Thursday, October 17, 2013

"Regret" Is Not A Dirty Word

Word studies. I have been doing a few of  them lately because there is such rampant embracing and regurgitation of  totally ignorant and socially accepted sentiments running a muck in social media. I keep coming across these picture memes and quotables that I imagine were generated by entitled, hormonal, co-dependant teens or college kids who've never encountered a dictionary. What really blows my mind though, is how the social masses lap up these trite little proverbs as "truth."  Seems like everyone is drinking the koolaid so I realize challenging popular word-sentiments could incite an onslaught of hater feedback but this needs to be done, people. Words are powerful and vocabulary sometimes has to be rescued from our abuse and lackadaisical tossing it about. So the first word I'd like to unpack is none other than, REGRET.  


  [ri-gret] verb, re·gret·ted, re·gret·ting, noun
verb (used with object)
to feel sorrow or remorse for (an act, fault, disappointment, etc.): He no sooner spoke than he regretted it.
to think of with a sense of loss: to regret one's vanished youth.
a sense of loss, disappointment, dissatisfaction, etc.
  a feeling of sorrow or remorse for a fault, act, loss, disappointment, etc.

Notice, self-hate, self pity, feeling shame, condemnation or a belief I am less-than is not in this definition?!  So, what exactly, is so wrong about feeling sorrow or remorseful for something we've done? Has humanity degenerated so much that it's considered demeaning to feel disappointed in ourselves?  I've heard it said "never regret" because the choices we've made are what "make us into the person we are." Well, aren't sorrow, disappointment, remorse, admitting fault the very convictions that spurn us to do and behave better, to learn and grow from our actions, which in turn "make us who we are"? I thought life lessons were a good thing.

To illustrate my frustration, I've put a few of these picture memes into personal context. (I hope you'll still respect me after I've exposed myself.)

  • I'll never regret throwing that puppy down a flight of stairs, over and over again, because at one time it was exactly what I wanted. What 6yo wouldn't think that was hilarious?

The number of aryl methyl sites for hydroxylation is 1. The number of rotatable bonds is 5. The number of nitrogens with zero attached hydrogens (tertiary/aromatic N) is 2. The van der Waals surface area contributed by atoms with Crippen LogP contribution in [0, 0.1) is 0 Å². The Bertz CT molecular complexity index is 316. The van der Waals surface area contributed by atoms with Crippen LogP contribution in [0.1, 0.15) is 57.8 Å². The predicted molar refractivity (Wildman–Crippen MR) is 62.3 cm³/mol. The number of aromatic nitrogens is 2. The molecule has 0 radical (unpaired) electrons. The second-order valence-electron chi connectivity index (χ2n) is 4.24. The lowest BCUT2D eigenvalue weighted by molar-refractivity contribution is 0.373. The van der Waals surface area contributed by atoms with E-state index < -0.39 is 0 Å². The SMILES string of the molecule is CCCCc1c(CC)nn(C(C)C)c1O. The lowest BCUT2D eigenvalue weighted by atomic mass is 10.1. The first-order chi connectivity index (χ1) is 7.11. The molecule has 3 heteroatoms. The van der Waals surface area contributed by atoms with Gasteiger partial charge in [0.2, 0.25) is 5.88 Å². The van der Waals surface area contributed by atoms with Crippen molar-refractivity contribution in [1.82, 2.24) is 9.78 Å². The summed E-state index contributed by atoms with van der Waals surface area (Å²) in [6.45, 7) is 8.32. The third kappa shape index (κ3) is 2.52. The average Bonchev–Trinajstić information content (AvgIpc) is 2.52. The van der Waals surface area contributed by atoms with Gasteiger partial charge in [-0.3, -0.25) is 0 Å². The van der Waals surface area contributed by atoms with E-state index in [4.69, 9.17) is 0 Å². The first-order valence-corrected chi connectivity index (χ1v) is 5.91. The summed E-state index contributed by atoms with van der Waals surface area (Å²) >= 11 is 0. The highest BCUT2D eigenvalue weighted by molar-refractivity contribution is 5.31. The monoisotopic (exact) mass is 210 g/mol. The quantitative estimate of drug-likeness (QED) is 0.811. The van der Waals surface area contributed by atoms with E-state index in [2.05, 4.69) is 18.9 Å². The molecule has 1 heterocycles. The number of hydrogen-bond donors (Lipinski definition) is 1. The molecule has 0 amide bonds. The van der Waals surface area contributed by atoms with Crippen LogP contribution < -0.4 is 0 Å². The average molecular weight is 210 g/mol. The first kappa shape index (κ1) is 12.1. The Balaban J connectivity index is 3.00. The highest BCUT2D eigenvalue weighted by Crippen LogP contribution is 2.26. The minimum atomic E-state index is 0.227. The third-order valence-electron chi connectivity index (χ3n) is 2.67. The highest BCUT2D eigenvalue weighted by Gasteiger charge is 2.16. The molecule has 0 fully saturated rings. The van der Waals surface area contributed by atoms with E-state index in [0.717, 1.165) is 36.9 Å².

• I'll never regret that time I stole swimsuits from a department store after drinking that classy Boones Farm Strawberry Hill, getting strip-searched, handcuffed, arrested and fined because at one time it was exactly what I wanted. I did my time in the slammer, why do you think I'm so hard, durr.

  • I'll never regret calling my best friend stupid, ugly and fat because, it made me smile. Why, I even said it with a smile! ...I can't understand why we're not still friends :(
  • I'll never regret kicking my 9mo-pregnant mother in her belly because, it made me smile. She had it coming picking a fight with 14yo me, right? Homey don't play that.
  • I'll never regret slapping my kid that one time in the car and giving him a bloody nose because, it was just love. Who was I to spare the rod? He shouldn't have moved his face.
  • I'll never regret forcing my nephew to sit at the dining table for 6-hours because he refused to eat his soggy cereal because, you know,  it was just love. Discipline equals love. So, yeah.

Love, smiles and desire justify my bad deeds? Really? Is that the message we're trying to preach to our generation? The truth is, we all know a lot of jerks who could learn a little from the sting of remorse, disappointment, dissatisfaction or sorrow for their actions. We have all met arrogant, egotistical, narcissistic people who refuse to apologize or concede they were wrong about anything. It's nauseating. But that's what humans become, self-absorbed, when we pridefully or indignantly refuse to accept personal responsibility or be accountable for the decisions we make  that hurt others and ourselves.

   (oh, the irony.)